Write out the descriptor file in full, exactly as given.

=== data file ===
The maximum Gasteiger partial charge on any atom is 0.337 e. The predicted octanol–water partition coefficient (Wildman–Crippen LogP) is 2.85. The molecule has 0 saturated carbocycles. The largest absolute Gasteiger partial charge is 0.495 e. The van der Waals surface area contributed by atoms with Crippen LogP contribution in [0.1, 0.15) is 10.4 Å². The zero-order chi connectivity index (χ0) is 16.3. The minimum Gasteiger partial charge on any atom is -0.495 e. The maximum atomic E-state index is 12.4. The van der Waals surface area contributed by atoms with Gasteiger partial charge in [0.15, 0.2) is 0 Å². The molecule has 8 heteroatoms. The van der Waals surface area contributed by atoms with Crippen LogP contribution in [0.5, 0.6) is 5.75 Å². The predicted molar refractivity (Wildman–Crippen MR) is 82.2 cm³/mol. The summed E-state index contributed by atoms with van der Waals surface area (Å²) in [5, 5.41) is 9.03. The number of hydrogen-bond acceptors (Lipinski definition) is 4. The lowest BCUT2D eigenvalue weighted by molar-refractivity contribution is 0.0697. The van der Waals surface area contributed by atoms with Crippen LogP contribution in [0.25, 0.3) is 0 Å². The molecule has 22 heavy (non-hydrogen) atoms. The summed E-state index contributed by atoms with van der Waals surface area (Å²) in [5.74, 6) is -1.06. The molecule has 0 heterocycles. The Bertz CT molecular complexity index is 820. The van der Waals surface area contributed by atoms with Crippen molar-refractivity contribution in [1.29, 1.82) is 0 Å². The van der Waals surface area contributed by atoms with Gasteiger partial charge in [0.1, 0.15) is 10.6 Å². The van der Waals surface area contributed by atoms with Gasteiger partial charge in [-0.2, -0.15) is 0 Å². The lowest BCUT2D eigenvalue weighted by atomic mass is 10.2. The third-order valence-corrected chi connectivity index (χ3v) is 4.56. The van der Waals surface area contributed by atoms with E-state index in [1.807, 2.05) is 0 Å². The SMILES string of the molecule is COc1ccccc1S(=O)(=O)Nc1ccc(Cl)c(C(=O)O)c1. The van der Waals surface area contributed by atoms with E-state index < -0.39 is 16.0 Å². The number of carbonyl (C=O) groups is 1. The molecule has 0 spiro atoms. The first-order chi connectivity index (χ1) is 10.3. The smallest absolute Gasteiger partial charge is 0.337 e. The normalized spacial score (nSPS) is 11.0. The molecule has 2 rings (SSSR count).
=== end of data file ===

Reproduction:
The maximum Gasteiger partial charge on any atom is 0.337 e. The predicted octanol–water partition coefficient (Wildman–Crippen LogP) is 2.85. The molecule has 0 saturated carbocycles. The largest absolute Gasteiger partial charge is 0.495 e. The van der Waals surface area contributed by atoms with Crippen LogP contribution in [0.1, 0.15) is 10.4 Å². The zero-order chi connectivity index (χ0) is 16.3. The minimum Gasteiger partial charge on any atom is -0.495 e. The maximum atomic E-state index is 12.4. The van der Waals surface area contributed by atoms with Gasteiger partial charge in [0.15, 0.2) is 0 Å². The molecule has 8 heteroatoms. The van der Waals surface area contributed by atoms with Crippen LogP contribution in [0.5, 0.6) is 5.75 Å². The predicted molar refractivity (Wildman–Crippen MR) is 82.2 cm³/mol. The summed E-state index contributed by atoms with van der Waals surface area (Å²) in [5, 5.41) is 9.03. The number of hydrogen-bond acceptors (Lipinski definition) is 4. The lowest BCUT2D eigenvalue weighted by molar-refractivity contribution is 0.0697. The van der Waals surface area contributed by atoms with Crippen LogP contribution in [0.25, 0.3) is 0 Å². The molecule has 22 heavy (non-hydrogen) atoms. The summed E-state index contributed by atoms with van der Waals surface area (Å²) in [5.74, 6) is -1.06. The molecule has 0 heterocycles. The Bertz CT molecular complexity index is 820. The van der Waals surface area contributed by atoms with Crippen molar-refractivity contribution in [1.29, 1.82) is 0 Å². The van der Waals surface area contributed by atoms with Gasteiger partial charge in [0.1, 0.15) is 10.6 Å². The van der Waals surface area contributed by atoms with Gasteiger partial charge in [-0.2, -0.15) is 0 Å². The lowest BCUT2D eigenvalue weighted by atomic mass is 10.2. The third-order valence-corrected chi connectivity index (χ3v) is 4.56. The van der Waals surface area contributed by atoms with E-state index in [1.807, 2.05) is 0 Å². The SMILES string of the molecule is COc1ccccc1S(=O)(=O)Nc1ccc(Cl)c(C(=O)O)c1. The van der Waals surface area contributed by atoms with E-state index < -0.39 is 16.0 Å². The number of carbonyl (C=O) groups is 1. The molecule has 0 spiro atoms. The first-order chi connectivity index (χ1) is 10.3. The smallest absolute Gasteiger partial charge is 0.337 e. The normalized spacial score (nSPS) is 11.0. The molecule has 2 rings (SSSR count).